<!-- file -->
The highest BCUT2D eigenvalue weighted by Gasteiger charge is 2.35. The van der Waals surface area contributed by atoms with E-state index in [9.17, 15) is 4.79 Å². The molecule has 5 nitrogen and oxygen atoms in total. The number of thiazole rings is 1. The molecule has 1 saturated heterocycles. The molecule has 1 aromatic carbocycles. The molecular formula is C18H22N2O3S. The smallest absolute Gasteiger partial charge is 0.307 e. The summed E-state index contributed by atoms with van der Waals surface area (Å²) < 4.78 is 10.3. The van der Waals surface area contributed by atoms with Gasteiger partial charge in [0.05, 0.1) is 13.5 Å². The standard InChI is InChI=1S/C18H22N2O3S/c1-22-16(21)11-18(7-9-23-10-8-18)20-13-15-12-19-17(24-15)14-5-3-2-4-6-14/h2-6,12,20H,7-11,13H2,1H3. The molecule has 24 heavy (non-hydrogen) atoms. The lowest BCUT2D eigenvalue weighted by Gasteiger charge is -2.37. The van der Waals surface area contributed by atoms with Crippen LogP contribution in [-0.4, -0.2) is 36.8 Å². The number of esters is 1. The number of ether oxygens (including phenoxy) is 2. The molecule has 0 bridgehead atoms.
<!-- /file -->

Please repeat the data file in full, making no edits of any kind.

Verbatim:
The highest BCUT2D eigenvalue weighted by Gasteiger charge is 2.35. The van der Waals surface area contributed by atoms with E-state index in [9.17, 15) is 4.79 Å². The molecule has 5 nitrogen and oxygen atoms in total. The number of thiazole rings is 1. The molecule has 1 saturated heterocycles. The molecule has 1 aromatic carbocycles. The molecular formula is C18H22N2O3S. The smallest absolute Gasteiger partial charge is 0.307 e. The summed E-state index contributed by atoms with van der Waals surface area (Å²) < 4.78 is 10.3. The van der Waals surface area contributed by atoms with Gasteiger partial charge in [0.05, 0.1) is 13.5 Å². The standard InChI is InChI=1S/C18H22N2O3S/c1-22-16(21)11-18(7-9-23-10-8-18)20-13-15-12-19-17(24-15)14-5-3-2-4-6-14/h2-6,12,20H,7-11,13H2,1H3. The molecule has 24 heavy (non-hydrogen) atoms. The lowest BCUT2D eigenvalue weighted by Gasteiger charge is -2.37. The van der Waals surface area contributed by atoms with Crippen LogP contribution in [-0.4, -0.2) is 36.8 Å². The number of esters is 1. The number of ether oxygens (including phenoxy) is 2. The molecule has 0 bridgehead atoms.